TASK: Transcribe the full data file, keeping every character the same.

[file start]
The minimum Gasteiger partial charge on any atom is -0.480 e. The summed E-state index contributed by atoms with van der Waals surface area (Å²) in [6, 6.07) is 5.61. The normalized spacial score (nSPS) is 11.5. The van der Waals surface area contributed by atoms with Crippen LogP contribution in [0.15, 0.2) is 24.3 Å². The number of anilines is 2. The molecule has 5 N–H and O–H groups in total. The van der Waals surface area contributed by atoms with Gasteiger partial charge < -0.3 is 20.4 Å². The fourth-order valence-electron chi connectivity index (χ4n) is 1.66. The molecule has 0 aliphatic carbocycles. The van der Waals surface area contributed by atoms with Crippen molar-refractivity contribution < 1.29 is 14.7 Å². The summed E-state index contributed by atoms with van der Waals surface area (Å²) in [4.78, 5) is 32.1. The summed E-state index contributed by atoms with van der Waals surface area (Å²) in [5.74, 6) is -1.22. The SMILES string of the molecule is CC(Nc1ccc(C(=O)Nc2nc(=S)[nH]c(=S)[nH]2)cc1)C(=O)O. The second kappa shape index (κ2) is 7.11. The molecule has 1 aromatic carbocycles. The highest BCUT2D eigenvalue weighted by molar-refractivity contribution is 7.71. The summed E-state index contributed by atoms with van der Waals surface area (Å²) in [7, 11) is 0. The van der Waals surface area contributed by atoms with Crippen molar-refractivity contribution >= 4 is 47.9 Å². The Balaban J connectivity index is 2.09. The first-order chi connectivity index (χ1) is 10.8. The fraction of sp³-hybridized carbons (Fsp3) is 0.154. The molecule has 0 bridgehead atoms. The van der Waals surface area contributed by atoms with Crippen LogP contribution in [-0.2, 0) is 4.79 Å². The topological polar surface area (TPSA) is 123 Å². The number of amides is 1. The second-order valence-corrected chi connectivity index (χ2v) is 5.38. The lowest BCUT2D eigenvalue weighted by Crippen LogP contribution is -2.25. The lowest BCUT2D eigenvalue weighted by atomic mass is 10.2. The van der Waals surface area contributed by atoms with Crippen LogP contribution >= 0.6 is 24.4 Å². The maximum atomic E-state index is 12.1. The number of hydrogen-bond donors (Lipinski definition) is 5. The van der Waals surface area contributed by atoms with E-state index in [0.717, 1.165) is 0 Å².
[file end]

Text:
The minimum Gasteiger partial charge on any atom is -0.480 e. The summed E-state index contributed by atoms with van der Waals surface area (Å²) in [6, 6.07) is 5.61. The normalized spacial score (nSPS) is 11.5. The van der Waals surface area contributed by atoms with Crippen LogP contribution in [0.15, 0.2) is 24.3 Å². The number of anilines is 2. The molecule has 5 N–H and O–H groups in total. The van der Waals surface area contributed by atoms with Gasteiger partial charge < -0.3 is 20.4 Å². The fourth-order valence-electron chi connectivity index (χ4n) is 1.66. The molecule has 0 aliphatic carbocycles. The van der Waals surface area contributed by atoms with Crippen molar-refractivity contribution < 1.29 is 14.7 Å². The summed E-state index contributed by atoms with van der Waals surface area (Å²) in [4.78, 5) is 32.1. The summed E-state index contributed by atoms with van der Waals surface area (Å²) in [5.74, 6) is -1.22. The SMILES string of the molecule is CC(Nc1ccc(C(=O)Nc2nc(=S)[nH]c(=S)[nH]2)cc1)C(=O)O. The second kappa shape index (κ2) is 7.11. The molecule has 1 aromatic carbocycles. The highest BCUT2D eigenvalue weighted by molar-refractivity contribution is 7.71. The summed E-state index contributed by atoms with van der Waals surface area (Å²) in [7, 11) is 0. The van der Waals surface area contributed by atoms with Crippen molar-refractivity contribution >= 4 is 47.9 Å². The Balaban J connectivity index is 2.09. The first-order chi connectivity index (χ1) is 10.8. The fraction of sp³-hybridized carbons (Fsp3) is 0.154. The molecule has 0 bridgehead atoms. The van der Waals surface area contributed by atoms with Crippen LogP contribution in [-0.2, 0) is 4.79 Å². The topological polar surface area (TPSA) is 123 Å². The number of amides is 1. The second-order valence-corrected chi connectivity index (χ2v) is 5.38. The lowest BCUT2D eigenvalue weighted by Crippen LogP contribution is -2.25. The lowest BCUT2D eigenvalue weighted by atomic mass is 10.2. The van der Waals surface area contributed by atoms with Crippen LogP contribution >= 0.6 is 24.4 Å². The maximum atomic E-state index is 12.1. The number of hydrogen-bond donors (Lipinski definition) is 5. The van der Waals surface area contributed by atoms with E-state index in [0.717, 1.165) is 0 Å².